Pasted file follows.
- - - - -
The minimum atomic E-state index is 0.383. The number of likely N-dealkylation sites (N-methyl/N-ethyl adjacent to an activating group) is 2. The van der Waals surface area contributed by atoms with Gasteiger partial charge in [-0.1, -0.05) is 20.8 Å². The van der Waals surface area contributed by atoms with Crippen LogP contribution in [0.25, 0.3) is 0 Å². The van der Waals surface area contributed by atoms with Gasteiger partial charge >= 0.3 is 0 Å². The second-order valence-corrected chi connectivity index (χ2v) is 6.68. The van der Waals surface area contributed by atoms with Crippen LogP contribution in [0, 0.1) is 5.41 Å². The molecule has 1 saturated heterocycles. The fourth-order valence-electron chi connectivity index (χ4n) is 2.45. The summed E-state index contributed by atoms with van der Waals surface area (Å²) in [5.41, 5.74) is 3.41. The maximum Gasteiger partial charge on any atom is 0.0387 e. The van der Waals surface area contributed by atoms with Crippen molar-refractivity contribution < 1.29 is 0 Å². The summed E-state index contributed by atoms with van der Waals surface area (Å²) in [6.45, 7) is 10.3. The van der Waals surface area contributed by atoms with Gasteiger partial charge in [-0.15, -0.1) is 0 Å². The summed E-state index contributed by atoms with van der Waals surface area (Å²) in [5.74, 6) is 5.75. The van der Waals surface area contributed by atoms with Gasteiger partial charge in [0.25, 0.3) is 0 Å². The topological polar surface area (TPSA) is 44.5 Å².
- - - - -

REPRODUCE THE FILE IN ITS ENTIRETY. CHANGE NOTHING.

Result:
The minimum atomic E-state index is 0.383. The number of likely N-dealkylation sites (N-methyl/N-ethyl adjacent to an activating group) is 2. The van der Waals surface area contributed by atoms with Gasteiger partial charge in [-0.1, -0.05) is 20.8 Å². The van der Waals surface area contributed by atoms with Crippen LogP contribution in [0.25, 0.3) is 0 Å². The van der Waals surface area contributed by atoms with Gasteiger partial charge >= 0.3 is 0 Å². The second-order valence-corrected chi connectivity index (χ2v) is 6.68. The van der Waals surface area contributed by atoms with Crippen LogP contribution in [0, 0.1) is 5.41 Å². The molecule has 1 saturated heterocycles. The fourth-order valence-electron chi connectivity index (χ4n) is 2.45. The summed E-state index contributed by atoms with van der Waals surface area (Å²) in [5.41, 5.74) is 3.41. The maximum Gasteiger partial charge on any atom is 0.0387 e. The van der Waals surface area contributed by atoms with Crippen molar-refractivity contribution < 1.29 is 0 Å². The summed E-state index contributed by atoms with van der Waals surface area (Å²) in [6.45, 7) is 10.3. The van der Waals surface area contributed by atoms with Gasteiger partial charge in [-0.15, -0.1) is 0 Å². The summed E-state index contributed by atoms with van der Waals surface area (Å²) in [5.74, 6) is 5.75. The van der Waals surface area contributed by atoms with Gasteiger partial charge in [0.25, 0.3) is 0 Å². The topological polar surface area (TPSA) is 44.5 Å².